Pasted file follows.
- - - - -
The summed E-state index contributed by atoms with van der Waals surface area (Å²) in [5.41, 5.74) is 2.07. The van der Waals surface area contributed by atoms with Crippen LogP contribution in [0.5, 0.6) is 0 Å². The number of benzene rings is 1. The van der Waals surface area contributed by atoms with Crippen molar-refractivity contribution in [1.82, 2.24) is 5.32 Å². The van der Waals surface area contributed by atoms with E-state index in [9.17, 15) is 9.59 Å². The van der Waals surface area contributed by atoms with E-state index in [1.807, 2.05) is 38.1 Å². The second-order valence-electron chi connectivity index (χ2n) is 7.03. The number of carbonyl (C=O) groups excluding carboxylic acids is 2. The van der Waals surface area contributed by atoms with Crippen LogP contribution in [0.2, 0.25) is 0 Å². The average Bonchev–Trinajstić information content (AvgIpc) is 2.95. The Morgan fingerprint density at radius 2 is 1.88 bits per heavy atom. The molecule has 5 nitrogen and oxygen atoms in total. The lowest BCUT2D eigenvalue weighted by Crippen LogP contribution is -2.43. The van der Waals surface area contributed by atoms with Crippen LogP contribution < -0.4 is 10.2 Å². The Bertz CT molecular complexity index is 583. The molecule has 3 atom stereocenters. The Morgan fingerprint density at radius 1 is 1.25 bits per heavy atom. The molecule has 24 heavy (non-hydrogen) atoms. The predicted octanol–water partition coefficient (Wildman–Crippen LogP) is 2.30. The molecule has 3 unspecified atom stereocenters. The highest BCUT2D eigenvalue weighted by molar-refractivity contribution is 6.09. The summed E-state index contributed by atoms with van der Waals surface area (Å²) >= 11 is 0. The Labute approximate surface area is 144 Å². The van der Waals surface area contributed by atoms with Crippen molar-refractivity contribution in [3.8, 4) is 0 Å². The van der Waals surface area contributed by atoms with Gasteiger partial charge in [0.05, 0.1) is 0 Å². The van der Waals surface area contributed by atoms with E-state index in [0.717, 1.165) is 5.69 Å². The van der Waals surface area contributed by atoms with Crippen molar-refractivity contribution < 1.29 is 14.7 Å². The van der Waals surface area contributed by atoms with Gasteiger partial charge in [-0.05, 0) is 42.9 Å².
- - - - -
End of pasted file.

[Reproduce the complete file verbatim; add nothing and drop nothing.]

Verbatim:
The summed E-state index contributed by atoms with van der Waals surface area (Å²) in [5.41, 5.74) is 2.07. The van der Waals surface area contributed by atoms with Crippen LogP contribution in [0.5, 0.6) is 0 Å². The number of benzene rings is 1. The van der Waals surface area contributed by atoms with Crippen molar-refractivity contribution in [1.82, 2.24) is 5.32 Å². The van der Waals surface area contributed by atoms with E-state index in [9.17, 15) is 9.59 Å². The van der Waals surface area contributed by atoms with E-state index in [1.807, 2.05) is 38.1 Å². The second-order valence-electron chi connectivity index (χ2n) is 7.03. The number of carbonyl (C=O) groups excluding carboxylic acids is 2. The van der Waals surface area contributed by atoms with Crippen LogP contribution in [0.2, 0.25) is 0 Å². The average Bonchev–Trinajstić information content (AvgIpc) is 2.95. The Morgan fingerprint density at radius 2 is 1.88 bits per heavy atom. The molecule has 5 nitrogen and oxygen atoms in total. The lowest BCUT2D eigenvalue weighted by Crippen LogP contribution is -2.43. The van der Waals surface area contributed by atoms with Crippen LogP contribution < -0.4 is 10.2 Å². The Bertz CT molecular complexity index is 583. The molecule has 3 atom stereocenters. The Morgan fingerprint density at radius 1 is 1.25 bits per heavy atom. The molecule has 24 heavy (non-hydrogen) atoms. The predicted octanol–water partition coefficient (Wildman–Crippen LogP) is 2.30. The molecule has 3 unspecified atom stereocenters. The highest BCUT2D eigenvalue weighted by molar-refractivity contribution is 6.09. The summed E-state index contributed by atoms with van der Waals surface area (Å²) >= 11 is 0. The Labute approximate surface area is 144 Å². The van der Waals surface area contributed by atoms with Crippen molar-refractivity contribution in [3.8, 4) is 0 Å². The van der Waals surface area contributed by atoms with Gasteiger partial charge in [0.05, 0.1) is 0 Å². The van der Waals surface area contributed by atoms with E-state index in [0.717, 1.165) is 5.69 Å². The van der Waals surface area contributed by atoms with Crippen molar-refractivity contribution < 1.29 is 14.7 Å². The van der Waals surface area contributed by atoms with Gasteiger partial charge in [-0.05, 0) is 42.9 Å².